Teenage!me was angry, and it only makes sense for the anger to be directed at the one who had the power to make it all go away but didn’t.

But Holly couldn’t have been given a reason in text without pissing off a lot of my friends. Holly also had to convert later, so if Teeange!me had given Holly a legitimate reason to be angry, teenage!me would have had to resolve that in a few chapters. And teenage!me probably didn’t know how to deal with that. Teenage!me asked the hard questions, but never got them answered. Teenage!me had seen other authors handle such situations badly, and was afraid of making the same mistake. So teenage!me probably decided she didn’t want to deal with it.

At least, I think that was what teenage!me was thinking. I honestly don’t remember.

The movie Jaimie and Holly watch is Saved.

This book is in no way shape or form plagiarizing the movie. That was sarcasm, in case you missed it. This book is absolutely plagiarizing that movie.  And this book.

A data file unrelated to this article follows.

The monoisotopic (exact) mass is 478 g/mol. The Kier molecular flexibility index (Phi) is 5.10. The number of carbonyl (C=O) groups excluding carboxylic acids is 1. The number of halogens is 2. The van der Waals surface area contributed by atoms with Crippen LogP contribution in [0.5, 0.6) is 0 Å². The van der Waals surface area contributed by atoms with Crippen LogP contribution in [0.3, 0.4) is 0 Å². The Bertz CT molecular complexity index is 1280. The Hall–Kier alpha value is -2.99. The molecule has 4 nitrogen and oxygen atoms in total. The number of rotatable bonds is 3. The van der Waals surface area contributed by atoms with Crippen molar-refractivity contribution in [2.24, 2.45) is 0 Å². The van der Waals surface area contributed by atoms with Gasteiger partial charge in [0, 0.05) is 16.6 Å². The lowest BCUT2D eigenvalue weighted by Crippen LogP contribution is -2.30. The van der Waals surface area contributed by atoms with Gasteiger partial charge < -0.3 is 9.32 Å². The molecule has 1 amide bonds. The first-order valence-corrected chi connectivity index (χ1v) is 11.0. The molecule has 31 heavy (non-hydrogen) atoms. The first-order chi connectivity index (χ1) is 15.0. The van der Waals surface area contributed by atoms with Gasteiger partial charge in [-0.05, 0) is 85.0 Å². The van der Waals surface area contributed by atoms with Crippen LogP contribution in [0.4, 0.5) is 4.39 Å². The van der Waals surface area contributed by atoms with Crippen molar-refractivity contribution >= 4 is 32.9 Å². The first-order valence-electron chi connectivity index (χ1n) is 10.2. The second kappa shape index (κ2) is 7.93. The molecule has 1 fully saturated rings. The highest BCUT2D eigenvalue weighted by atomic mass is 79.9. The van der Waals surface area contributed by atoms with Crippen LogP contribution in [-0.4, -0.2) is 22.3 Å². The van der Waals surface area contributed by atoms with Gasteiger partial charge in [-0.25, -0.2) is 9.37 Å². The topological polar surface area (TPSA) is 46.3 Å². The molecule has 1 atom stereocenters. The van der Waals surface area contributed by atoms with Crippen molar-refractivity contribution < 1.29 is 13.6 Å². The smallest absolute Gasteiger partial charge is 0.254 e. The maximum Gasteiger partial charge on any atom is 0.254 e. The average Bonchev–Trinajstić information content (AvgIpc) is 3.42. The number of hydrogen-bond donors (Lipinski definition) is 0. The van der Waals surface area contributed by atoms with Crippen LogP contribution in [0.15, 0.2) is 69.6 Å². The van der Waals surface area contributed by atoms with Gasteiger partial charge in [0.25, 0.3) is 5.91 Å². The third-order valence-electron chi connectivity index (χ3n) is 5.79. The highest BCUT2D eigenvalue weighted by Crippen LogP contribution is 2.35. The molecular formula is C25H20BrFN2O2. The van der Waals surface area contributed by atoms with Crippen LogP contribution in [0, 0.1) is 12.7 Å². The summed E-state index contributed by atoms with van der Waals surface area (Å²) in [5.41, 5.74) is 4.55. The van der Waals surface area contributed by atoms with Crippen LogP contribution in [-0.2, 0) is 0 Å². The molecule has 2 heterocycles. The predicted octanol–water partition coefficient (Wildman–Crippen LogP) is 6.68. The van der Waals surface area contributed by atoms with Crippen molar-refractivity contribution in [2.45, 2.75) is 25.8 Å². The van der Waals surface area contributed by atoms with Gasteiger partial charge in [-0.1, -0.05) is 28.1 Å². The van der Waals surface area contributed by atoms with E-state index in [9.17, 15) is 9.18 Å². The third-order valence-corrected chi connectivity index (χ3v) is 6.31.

Points to teenage!Merikay, at least her story was original.

It is at times like this when I can relax. It Is at times like this when I can almost imagine that I can go back to being a Seventh Day Adventist. Almost. But I know I can never go back, I’ve gone too far. I am rejecting God, and He won’t care about me anymore.

I hope you weren’t curious exactly why it is Holly feels she can’t go back…. we don’t get to know. I’m not sure I remember, either. I think Holly feels that, since she’s worshiped Satan, neither God nor anyone else will ever love her.

That is my best guess as to what was running through my tiny teenage brain.

That’s the end of the chapter. Tune in next time where teenage!me attempts to write about romance and sex. Teenage!me has never experienced romance and sex, so this outta be awful.


2 thoughts on “Parable of the Sower: Explanation and Chapter 1